Take-Away: Earlier I addressed how a disabled beneficiary of an inherited IRA account is treated as an eligible designated beneficiary who is entitled to use stretch distributions over his/her life expectancy. However, the Tax Code’s definition of disability is very narrow, and thus hard to meet. A recent case that dealt with the disability waiver of the 10% penalty on the early IRA distribution shows how challenging it can be to meet the disability definition used in the Tax Code.

Reported Decision: Gillette v. Commissioner, 19-1343 (7th Circuit, 2020)

Facts: Fairly tragic facts led to this tax dispute. Ms. Gillette started taking the medication Mirapex in the early 2000’s for restless leg syndrome. As time passed, she continued to take more and more of that prescription medication. One of the side effects of that medication is that it leads to compulsive behavior traits. This medically induced condition ultimately led Ms. Gillette to become a compulsive gambler. In 2012, Ms.  Gillette reported gambling earnings of $1,317,348, and gambling losses of $1,315,227. In that same year Ms. Gillette, age 57 ½, also took a $104,001 distribution from her IRA.  In addition, fortunately for her, she reported rental income from 29 different rental properties that she owned in the amount of $126,465. Ms. Gillette and her husband did not pay any income taxes for 2012, nor did they pay the 10% penalty of $10,400 for Ms. Gillette’s early IRA distribution. [IRC 72(t) (1).]

IRS Negotiations: Compromises in settlement were exchanged but never got very far. Ms. Gillette claimed that her gambling addiction was a disability that relieved her from the Tax Code’s 10% penalty for the early distribution from her IRA. [IRC 72(t) (2) (A) (iii).] The IRS examiner responded that Ms. Gillette could sell two of her rental properties to satisfy the back income tax liability, penalties and interest; the 29 rental properties had an aggregate net value of $813,484. Ms. Gillette responded that she needed to retain those rental properties since they were going to provide for her income in retirement. Consequently, those IRS resolution-negotiations were futile. Ms. Gillette challenged the tax assessment and penalty in Tax Court.

Tax Court: The Tax Court judge sided with the IRS. The judge observed that the side effects of Mirapex were noted on the prescription’s label at least 6 years before Ms. Gillette increased her dosage of the medicine. In addressing her claim that she had a disability that relieved her from the 10% excise tax on the early distribution of her IRA, the Tax Court judge found that “even assuming that she suffered from a qualifying [disability] impairment, it was remedial.” Ms. Gillette appealed the judge’s remedial conclusion

Court of Appeals: The Tax Court Judge’s decision was sustained on appeal.

  • Disability Defined: To repeat earlier missive that describes when a disabled beneficiary is an eligible designated beneficiary, the Tax Code defines disability as: “unable to engage in any substantial gainful activity by reason of any medically determinable physical or mental impairment which can be expected to result in death or to be of long-continued and indefinite duration.” [IRC 72 (m) (7).]
  • Remedial: In finding Ms. Gillette’s disability to be remedial, and thus not a disability required by the Tax Code, the Court of Appeals found:

“Here, even if Gillette suffered from a condition that would otherwise satisfy that definition, the tax court permissibly concluded that she did not qualify for the exception because her impairment was ‘remedial.’ See, C.F.R. 1.72-17A (f) (4). An impairment is remedial if ‘with reasonable effort and safety’ it can be ‘diminished to the extent that the individual will not be prevented by the impairment from engaging in his customary or any comparable substantial gainful activity. The record suggests that Gillette’s condition did not prevent her from engaging in her customary or any comparable substantial gainful activity in 2012. Id 1.72-17A (f) (2). She continued to operate her rental property business and the petitioners still reported $126,465 in profit from the business on their tax return. Even assuming the Gillette was temporarily unable to operate her rental business, she received treatment for compulsive gambling in a reasonable and safe manner with the help of her family and doctors without interrupting her rental business.”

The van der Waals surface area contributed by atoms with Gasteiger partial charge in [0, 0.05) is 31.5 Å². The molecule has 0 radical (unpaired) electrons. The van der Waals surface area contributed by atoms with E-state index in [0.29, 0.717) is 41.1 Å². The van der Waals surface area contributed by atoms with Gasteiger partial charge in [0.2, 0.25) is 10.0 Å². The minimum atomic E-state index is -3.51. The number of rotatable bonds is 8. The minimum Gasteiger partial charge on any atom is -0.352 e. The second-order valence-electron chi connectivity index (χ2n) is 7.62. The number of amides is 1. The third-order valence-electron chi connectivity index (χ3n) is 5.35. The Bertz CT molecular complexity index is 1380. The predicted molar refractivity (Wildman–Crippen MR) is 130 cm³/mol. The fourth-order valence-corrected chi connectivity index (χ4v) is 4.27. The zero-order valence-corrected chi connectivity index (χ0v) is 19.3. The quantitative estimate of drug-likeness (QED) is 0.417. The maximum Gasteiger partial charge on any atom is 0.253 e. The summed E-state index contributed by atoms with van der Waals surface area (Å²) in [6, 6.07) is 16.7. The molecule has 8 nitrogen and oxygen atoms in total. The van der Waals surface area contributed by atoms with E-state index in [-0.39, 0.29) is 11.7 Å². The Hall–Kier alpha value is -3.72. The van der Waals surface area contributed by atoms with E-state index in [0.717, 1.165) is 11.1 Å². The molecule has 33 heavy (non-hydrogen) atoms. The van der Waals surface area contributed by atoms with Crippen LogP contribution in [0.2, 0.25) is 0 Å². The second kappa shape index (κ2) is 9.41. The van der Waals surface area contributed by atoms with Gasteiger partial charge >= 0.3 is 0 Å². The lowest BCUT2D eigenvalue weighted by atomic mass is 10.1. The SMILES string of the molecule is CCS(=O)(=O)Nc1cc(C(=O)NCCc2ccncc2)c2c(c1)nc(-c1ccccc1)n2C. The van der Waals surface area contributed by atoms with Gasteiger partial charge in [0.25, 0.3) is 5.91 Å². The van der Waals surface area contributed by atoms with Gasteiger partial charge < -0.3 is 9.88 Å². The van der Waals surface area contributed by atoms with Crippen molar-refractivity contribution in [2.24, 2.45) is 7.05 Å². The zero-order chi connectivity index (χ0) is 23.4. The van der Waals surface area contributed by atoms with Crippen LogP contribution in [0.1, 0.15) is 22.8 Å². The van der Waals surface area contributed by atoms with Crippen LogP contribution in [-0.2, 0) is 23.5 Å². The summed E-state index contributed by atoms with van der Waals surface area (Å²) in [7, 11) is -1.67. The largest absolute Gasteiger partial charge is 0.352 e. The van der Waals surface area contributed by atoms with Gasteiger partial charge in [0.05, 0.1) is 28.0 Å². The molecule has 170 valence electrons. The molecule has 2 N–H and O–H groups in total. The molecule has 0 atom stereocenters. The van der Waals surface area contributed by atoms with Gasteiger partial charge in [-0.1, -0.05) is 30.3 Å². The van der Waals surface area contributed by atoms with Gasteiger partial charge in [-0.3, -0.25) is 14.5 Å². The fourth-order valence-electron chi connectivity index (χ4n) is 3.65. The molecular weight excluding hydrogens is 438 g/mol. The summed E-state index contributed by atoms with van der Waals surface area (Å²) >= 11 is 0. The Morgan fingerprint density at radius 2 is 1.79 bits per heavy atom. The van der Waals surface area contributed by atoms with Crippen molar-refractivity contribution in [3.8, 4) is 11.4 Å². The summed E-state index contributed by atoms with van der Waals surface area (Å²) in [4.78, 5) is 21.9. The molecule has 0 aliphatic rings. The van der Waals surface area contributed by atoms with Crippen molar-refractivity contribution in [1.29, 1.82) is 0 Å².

• Fairness: In a last ditch effort to avoid the penalty (and now accumulated interest and penalties on her unpaid penalty) Ms. Gillette argued that the Tax Code’s definition of disability is outdated and inconsistent with the disability discrimination laws. The Court of Appeals had no trouble dismissing this argument: “This argument is for Congress, however, and not the judiciary.”

Observation: This court decision dealt with a claimed disability as a reason why a 10% premature withdrawal penalty should not be assessed on an early IRA distribution; it did not address whether a beneficiary was an eligible designated beneficiary for stretch IRA distributions. However, the same definition of disability is used for both situations: (i) a waiver of 10% penalty for early IRA distribution; and (ii) whether a disabled beneficiary can take stretch distributions from an inherited retirement account.

Conclusion: If an individual who seems to be disabled can remediate that condition with reasonable effort and safety, he/she will not be treated as disabled for the purpose of either Tax Code provision. The fact that Congress just incorporated the Tax Code’s definition of disability to define one of the five eligible designated beneficiary categories in the SECURE Act indicates, per the Court of Appeals, that in fact Congress just reinforced its narrow interpretation of disability for the administration of the Tax Code. If a disability can with effort be reasonably and safely mitigated, then it is not actually a disability under the SECURE Act.